Figure 16.2.9-1. The Earth photographed from the Moon during Apollo 8. Photo AS8-14-2383.
Crew: Frank Borman (CDR), William Anders (LMP), James Lovell (CMP).
Launch vehicle: Saturn V.
LM: present as a test article. Weight on Earth: 9,026 kg (19,900 lb).
Lunar orbit: yes (10 orbits).
CM and LM call signs: not assigned (CM and LM present).
Launch and return dates: December 21-27, 1968.
Lunar landing date and time: none.
Lunar landing site: none.
Number of moonwalks: none planned.
Mission duration: 6 days 3 hours 0 minutes.
Time spent on the Moon: none planned.
Number of photographs taken: 1,100. Live TV broadcasts were made and movie footage was shot.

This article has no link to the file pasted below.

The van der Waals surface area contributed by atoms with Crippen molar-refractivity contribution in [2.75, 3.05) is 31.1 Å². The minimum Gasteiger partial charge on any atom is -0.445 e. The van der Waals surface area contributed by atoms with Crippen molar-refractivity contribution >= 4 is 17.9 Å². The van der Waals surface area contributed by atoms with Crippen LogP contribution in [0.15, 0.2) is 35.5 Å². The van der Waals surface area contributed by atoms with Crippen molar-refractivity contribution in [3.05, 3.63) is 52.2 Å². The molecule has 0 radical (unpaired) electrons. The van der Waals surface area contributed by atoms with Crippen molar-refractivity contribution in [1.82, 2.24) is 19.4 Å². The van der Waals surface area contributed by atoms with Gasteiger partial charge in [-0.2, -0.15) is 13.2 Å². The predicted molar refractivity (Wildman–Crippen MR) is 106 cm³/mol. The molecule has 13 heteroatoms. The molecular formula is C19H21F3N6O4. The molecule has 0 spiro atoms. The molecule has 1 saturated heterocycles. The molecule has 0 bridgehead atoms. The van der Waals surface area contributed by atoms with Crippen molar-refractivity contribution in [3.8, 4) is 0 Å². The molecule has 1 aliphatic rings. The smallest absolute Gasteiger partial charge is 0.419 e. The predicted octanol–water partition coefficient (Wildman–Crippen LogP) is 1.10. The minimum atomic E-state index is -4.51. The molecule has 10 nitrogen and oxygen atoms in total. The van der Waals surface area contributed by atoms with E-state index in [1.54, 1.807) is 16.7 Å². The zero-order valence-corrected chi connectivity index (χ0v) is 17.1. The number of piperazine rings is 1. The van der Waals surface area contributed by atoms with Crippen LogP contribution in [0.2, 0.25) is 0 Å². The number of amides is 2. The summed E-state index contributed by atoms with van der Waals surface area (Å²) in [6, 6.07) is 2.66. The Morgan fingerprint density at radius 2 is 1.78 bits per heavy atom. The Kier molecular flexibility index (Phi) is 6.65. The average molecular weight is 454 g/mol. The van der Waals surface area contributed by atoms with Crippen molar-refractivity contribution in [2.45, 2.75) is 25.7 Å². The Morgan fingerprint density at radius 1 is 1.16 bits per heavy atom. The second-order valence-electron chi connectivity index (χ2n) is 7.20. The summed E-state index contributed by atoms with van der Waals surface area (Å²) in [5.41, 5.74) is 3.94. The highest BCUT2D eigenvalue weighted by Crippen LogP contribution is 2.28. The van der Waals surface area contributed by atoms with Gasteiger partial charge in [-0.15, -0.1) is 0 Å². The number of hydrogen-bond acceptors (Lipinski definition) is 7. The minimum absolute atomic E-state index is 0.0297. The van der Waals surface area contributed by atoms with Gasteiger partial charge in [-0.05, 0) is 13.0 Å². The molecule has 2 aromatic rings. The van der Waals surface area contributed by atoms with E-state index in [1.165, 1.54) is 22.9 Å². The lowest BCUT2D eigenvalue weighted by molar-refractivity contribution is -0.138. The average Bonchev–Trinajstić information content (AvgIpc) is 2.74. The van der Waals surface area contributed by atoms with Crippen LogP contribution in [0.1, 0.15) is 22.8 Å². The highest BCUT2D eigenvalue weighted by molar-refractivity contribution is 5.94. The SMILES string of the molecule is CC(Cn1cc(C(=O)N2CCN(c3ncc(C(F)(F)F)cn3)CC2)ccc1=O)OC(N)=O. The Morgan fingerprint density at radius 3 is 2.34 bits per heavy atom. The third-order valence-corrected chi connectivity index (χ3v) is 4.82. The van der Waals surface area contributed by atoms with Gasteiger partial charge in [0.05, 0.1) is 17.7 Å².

Quantity of Moon rocks: none planned.
Notes: Apollo 8 was truly groundbreaking: the first crewed flight of a Saturn V, the first crewed mission to fly significantly far from the Earth and the first crewed flight around the Moon. The mission gave mankind the first photographs of the entire Earth taken by astronauts and the first live TV transmission of a crew from lunar orbit. Borman, Lovell and Anders were the first human beings to see the far side of the Moon with their own eyes.
This flight tested successfully the long-range communication and navigation equipment and methods needed for a mission to the Moon. The astronauts, however, were affected by headaches, vomiting and diarrhea in addition to sleeping problems, worsened by staggered sleep shifts and an excessive workload.
As the crew orbited the Moon, they read the first verses of the Book of Genesis live on TV, setting the record for the most watched broadcast in history (approximately 1 billion people in 64 countries).